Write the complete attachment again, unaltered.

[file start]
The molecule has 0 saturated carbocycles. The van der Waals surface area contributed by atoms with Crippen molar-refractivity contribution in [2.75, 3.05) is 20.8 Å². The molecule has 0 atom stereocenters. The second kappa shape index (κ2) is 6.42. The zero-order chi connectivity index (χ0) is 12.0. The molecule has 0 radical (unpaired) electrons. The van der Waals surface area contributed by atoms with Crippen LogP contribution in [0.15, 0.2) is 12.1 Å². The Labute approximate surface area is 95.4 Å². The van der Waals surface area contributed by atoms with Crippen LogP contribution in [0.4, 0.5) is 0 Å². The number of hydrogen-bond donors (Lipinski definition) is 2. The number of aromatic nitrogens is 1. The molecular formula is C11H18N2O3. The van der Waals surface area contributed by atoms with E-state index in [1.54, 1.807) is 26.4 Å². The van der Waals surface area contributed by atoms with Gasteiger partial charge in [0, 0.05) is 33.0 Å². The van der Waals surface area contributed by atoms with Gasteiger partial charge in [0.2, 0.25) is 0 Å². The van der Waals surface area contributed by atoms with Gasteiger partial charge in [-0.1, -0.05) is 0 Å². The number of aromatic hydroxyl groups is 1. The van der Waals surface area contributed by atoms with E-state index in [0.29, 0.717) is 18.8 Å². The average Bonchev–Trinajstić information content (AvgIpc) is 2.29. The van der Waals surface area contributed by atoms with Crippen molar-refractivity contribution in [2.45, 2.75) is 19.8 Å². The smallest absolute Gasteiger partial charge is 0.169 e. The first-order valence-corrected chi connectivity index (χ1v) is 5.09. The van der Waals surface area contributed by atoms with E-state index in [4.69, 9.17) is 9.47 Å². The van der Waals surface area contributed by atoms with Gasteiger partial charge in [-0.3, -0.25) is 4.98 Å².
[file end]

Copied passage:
The molecule has 0 saturated carbocycles. The van der Waals surface area contributed by atoms with Crippen molar-refractivity contribution in [2.75, 3.05) is 20.8 Å². The molecule has 0 atom stereocenters. The second kappa shape index (κ2) is 6.42. The zero-order chi connectivity index (χ0) is 12.0. The molecule has 0 radical (unpaired) electrons. The van der Waals surface area contributed by atoms with Crippen LogP contribution in [0.15, 0.2) is 12.1 Å². The Labute approximate surface area is 95.4 Å². The van der Waals surface area contributed by atoms with Crippen LogP contribution in [0.4, 0.5) is 0 Å². The number of hydrogen-bond donors (Lipinski definition) is 2. The number of aromatic nitrogens is 1. The molecular formula is C11H18N2O3. The van der Waals surface area contributed by atoms with E-state index in [1.54, 1.807) is 26.4 Å². The van der Waals surface area contributed by atoms with Gasteiger partial charge in [0, 0.05) is 33.0 Å². The van der Waals surface area contributed by atoms with Gasteiger partial charge in [0.2, 0.25) is 0 Å². The van der Waals surface area contributed by atoms with Gasteiger partial charge in [-0.1, -0.05) is 0 Å². The number of aromatic hydroxyl groups is 1. The van der Waals surface area contributed by atoms with E-state index in [0.29, 0.717) is 18.8 Å². The average Bonchev–Trinajstić information content (AvgIpc) is 2.29. The van der Waals surface area contributed by atoms with Crippen molar-refractivity contribution in [2.45, 2.75) is 19.8 Å². The smallest absolute Gasteiger partial charge is 0.169 e. The first-order valence-corrected chi connectivity index (χ1v) is 5.09. The van der Waals surface area contributed by atoms with E-state index in [4.69, 9.17) is 9.47 Å². The van der Waals surface area contributed by atoms with Gasteiger partial charge in [-0.3, -0.25) is 4.98 Å².